Truly, the Christian faith would have been a long gone history had God have not personally intervened in the matter by raising radicals like Apostle Paul, St. Augustine, John Calvin, Martin Luther, and contemporary “others” who literally, by God’s mandate, circumvented the status quo and fought against the powerful Church to bring about reform.
I am not trying to write about reforming the church, because if I were, we did be counting thousands of pages by now. Rather, it is an effort to beckon on you to come back to Church while still pointing to things that we can improve on as a Body within the walls of the Church.
More than ever, the Church is in for a longer and more difficult struggle than it has yet recognized, for its belief is increasingly challenged, and the integrity of its leaders unsure. Doctrine has become a matter of private opinion portraying the personal experience of acclaimed preachers who were never theologically trained.
What do we get? A biblically inconsistent doctrine irrelevant to present issues of life and the local church is absolutely doing nothing about it. We should not blame anyone, especially our young people, for being skeptical about their Christian faith. Rather, we urgently need some innovative, intellectual, and spiritual effort to relate the biblical mystery to the world of modern reality, without allowing ourselves to succumb to it.
Like you, some have left the church not because of the structure of the church but because they are struggling to understand why God allowed some bad things to happen to them. In their opinion, “God is not fair”.
If you are angry at God for perpetuating evil in the world and allowing you to suffer, well, you have a strong case. Regardless, nobody fights God and expects to have peace nor win. Remember Jacob in Genesis 32: 22-30? God was wrestling with Jacob to bring him to order and didn’t have the leisure of time to entertain his nonsense. Do you know what happened to Jacob? God attacked the socket of his hip joint, which eventually disfigured his coxa and caused Jacob to limp around, clinging to God for help.
I hope it doesn’t come down to a point where God attacks your hip joint, your support system in order to bring you back to order. Your support system can be your spiritual, physical, financial, or emotional foundation. Be warned!
Our Jehovah is a jealous God and He makes things painfully clear to those He loves, especially when they struggle with Him.
However, I have learnt that God has a relative autonomy over the problem of evil, and that does not mean He does not superimpose His power if needs be. It is not everything that happen is the direct will of God.
God is a sovereign and relational God. One who orchestrates every event for a greater good, and in whose sovereign care is the only source of true comfort when we are in those dark places of life.
To help us master the peak of life’s impossibilities, we have the bible, which is a historical account of God’s love and faithfulness towards those who were in similar situation as you are at present. Indeed, there is no condition that has overtaken us that is not common to man (1 Cor. 10:13). Biblical chronicles are not just for philosophical arguments but are simple, real-life experiences and edifications that are meant for our healing.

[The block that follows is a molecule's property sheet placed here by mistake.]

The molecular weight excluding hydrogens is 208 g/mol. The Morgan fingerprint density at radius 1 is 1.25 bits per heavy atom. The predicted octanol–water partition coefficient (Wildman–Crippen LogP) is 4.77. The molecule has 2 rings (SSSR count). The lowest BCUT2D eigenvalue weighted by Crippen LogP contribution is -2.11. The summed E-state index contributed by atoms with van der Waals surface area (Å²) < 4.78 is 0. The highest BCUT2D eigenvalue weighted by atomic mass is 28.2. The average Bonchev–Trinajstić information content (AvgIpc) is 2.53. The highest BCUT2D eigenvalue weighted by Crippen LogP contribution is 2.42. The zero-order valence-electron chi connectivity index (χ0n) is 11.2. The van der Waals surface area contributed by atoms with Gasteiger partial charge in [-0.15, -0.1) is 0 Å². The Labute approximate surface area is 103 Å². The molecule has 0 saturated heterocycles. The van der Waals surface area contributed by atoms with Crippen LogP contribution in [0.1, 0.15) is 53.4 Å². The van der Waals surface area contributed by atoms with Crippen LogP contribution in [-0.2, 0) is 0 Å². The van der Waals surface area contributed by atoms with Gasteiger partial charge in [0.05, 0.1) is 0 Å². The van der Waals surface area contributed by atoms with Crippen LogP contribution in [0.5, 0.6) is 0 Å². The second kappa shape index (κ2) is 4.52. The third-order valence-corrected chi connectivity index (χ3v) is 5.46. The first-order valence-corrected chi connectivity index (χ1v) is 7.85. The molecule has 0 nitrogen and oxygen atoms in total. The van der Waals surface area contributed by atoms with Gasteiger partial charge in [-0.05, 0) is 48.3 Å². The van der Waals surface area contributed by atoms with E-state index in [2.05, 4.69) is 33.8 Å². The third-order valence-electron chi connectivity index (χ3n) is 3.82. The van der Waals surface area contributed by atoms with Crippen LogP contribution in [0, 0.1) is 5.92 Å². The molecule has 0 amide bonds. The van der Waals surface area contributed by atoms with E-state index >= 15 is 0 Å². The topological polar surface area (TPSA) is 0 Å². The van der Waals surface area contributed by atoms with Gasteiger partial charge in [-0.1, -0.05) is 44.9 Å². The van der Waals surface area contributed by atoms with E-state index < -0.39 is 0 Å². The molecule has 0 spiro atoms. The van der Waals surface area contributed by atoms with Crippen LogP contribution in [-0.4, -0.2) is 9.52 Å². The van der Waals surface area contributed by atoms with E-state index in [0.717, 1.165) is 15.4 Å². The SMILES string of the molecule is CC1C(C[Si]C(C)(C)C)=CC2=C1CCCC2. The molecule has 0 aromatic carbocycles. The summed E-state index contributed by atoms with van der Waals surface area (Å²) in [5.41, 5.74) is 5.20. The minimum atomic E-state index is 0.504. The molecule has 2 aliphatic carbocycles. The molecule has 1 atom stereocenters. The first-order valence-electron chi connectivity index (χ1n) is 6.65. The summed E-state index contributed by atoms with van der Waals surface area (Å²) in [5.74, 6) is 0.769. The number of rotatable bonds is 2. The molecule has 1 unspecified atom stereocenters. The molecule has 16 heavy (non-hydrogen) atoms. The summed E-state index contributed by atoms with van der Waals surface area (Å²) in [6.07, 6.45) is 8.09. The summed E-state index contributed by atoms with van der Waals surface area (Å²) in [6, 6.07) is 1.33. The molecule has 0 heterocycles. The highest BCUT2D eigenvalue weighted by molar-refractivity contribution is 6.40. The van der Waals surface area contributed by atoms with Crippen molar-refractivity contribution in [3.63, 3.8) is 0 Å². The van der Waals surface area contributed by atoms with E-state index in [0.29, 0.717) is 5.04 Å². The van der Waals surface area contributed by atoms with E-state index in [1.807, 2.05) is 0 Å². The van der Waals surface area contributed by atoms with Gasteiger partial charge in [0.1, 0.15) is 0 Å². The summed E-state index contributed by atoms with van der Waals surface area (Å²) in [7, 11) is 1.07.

For those like me who are already part of the Church, the truth is, you are a carrier of God’s presence and truly following God cannot be done in private. It is an active public commitment to the gospel truth which needs to be lived out in the real world for the sake of others. Quit hibernating in that cocoon and recommit yourself to serving and saving others, because that’s really what a life of height is all about.
Life needs order. And at its core, I see our relationship with God as that measuring barometer of life that keeps us in check and in order, nothing more. And without faith we lose that sense of fellowship with God.
Church is not about going to heaven or hell, neither is it about being a believer or unbeliever; really is not about those minor things!
It is rather about the fact that you need to grow spiritually and you cannot do that alone. You need to be charged up every week to continue your journey in Christ Jesus. Otherwise, you give the devil a foothold to mess things up for you. It is about maintaining our relationship God, and reminding ourselves that He liveth, through the testimony of the brethren.
Church reminds us of what God is doing in the world as He reinvents Himself to us through ordinary people who exercise His grace, love, and power for the sake of others; it is a reminder that we are not too farfetched from God’s touch, and can live according to God in the spirit (1 Pet 4:5-6).
And someday death will come knocking when we least expect. When that time comes, what is your proof that you’ve lived in height to honor and obey God?
I know you miss church. You miss the caring, vibrant church of the New Testament. But more to your grief, I’m sure you miss seeing Jesus in our local churches nowadays.
Regardless of your hurt or concern, please come back to church. It’s better with you there and together we can correct the errors of the past, as we together show forth God’s light to the world and live life to completion.
Welcome to Church!